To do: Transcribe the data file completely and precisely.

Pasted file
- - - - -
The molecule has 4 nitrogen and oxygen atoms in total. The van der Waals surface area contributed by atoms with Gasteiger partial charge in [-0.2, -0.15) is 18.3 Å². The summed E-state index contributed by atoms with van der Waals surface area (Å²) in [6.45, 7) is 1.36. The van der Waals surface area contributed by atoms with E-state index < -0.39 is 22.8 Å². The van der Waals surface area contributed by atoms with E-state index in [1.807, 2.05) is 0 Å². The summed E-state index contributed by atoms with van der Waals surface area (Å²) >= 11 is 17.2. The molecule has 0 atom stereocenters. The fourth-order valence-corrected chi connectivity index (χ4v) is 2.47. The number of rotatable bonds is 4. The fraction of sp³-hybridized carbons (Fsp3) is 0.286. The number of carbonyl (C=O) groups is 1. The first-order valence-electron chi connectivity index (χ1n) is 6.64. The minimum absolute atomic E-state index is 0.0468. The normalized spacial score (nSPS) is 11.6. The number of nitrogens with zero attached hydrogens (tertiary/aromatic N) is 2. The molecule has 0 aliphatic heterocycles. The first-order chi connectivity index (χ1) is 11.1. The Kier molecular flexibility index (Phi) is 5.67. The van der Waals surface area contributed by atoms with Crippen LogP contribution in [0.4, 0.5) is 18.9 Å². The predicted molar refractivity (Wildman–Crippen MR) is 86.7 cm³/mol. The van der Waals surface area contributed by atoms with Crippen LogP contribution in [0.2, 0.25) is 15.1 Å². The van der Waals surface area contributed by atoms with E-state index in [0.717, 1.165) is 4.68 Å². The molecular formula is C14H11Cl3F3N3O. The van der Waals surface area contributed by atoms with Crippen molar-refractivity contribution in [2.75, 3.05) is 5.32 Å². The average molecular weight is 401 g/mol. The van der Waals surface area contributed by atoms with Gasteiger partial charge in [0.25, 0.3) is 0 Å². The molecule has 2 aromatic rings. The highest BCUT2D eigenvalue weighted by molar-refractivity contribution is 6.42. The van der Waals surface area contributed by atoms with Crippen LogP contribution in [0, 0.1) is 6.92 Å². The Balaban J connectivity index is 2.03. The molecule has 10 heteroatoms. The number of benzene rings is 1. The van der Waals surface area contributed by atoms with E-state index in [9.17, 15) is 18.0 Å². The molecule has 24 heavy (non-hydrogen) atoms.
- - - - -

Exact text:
The molecule has 4 nitrogen and oxygen atoms in total. The van der Waals surface area contributed by atoms with Gasteiger partial charge in [-0.2, -0.15) is 18.3 Å². The summed E-state index contributed by atoms with van der Waals surface area (Å²) in [6.45, 7) is 1.36. The van der Waals surface area contributed by atoms with E-state index < -0.39 is 22.8 Å². The van der Waals surface area contributed by atoms with E-state index in [1.807, 2.05) is 0 Å². The summed E-state index contributed by atoms with van der Waals surface area (Å²) >= 11 is 17.2. The molecule has 0 atom stereocenters. The fourth-order valence-corrected chi connectivity index (χ4v) is 2.47. The number of rotatable bonds is 4. The fraction of sp³-hybridized carbons (Fsp3) is 0.286. The number of carbonyl (C=O) groups is 1. The first-order valence-electron chi connectivity index (χ1n) is 6.64. The minimum absolute atomic E-state index is 0.0468. The normalized spacial score (nSPS) is 11.6. The number of nitrogens with zero attached hydrogens (tertiary/aromatic N) is 2. The molecule has 0 aliphatic heterocycles. The first-order chi connectivity index (χ1) is 11.1. The Kier molecular flexibility index (Phi) is 5.67. The van der Waals surface area contributed by atoms with Crippen LogP contribution in [0.4, 0.5) is 18.9 Å². The predicted molar refractivity (Wildman–Crippen MR) is 86.7 cm³/mol. The van der Waals surface area contributed by atoms with Crippen LogP contribution in [0.2, 0.25) is 15.1 Å². The van der Waals surface area contributed by atoms with E-state index in [0.717, 1.165) is 4.68 Å². The molecular formula is C14H11Cl3F3N3O. The van der Waals surface area contributed by atoms with Crippen molar-refractivity contribution in [2.75, 3.05) is 5.32 Å². The average molecular weight is 401 g/mol. The van der Waals surface area contributed by atoms with Gasteiger partial charge in [0.25, 0.3) is 0 Å². The molecule has 2 aromatic rings. The highest BCUT2D eigenvalue weighted by molar-refractivity contribution is 6.42. The van der Waals surface area contributed by atoms with Crippen LogP contribution in [0, 0.1) is 6.92 Å². The Balaban J connectivity index is 2.03. The molecule has 10 heteroatoms. The number of benzene rings is 1. The van der Waals surface area contributed by atoms with E-state index in [9.17, 15) is 18.0 Å². The molecule has 24 heavy (non-hydrogen) atoms.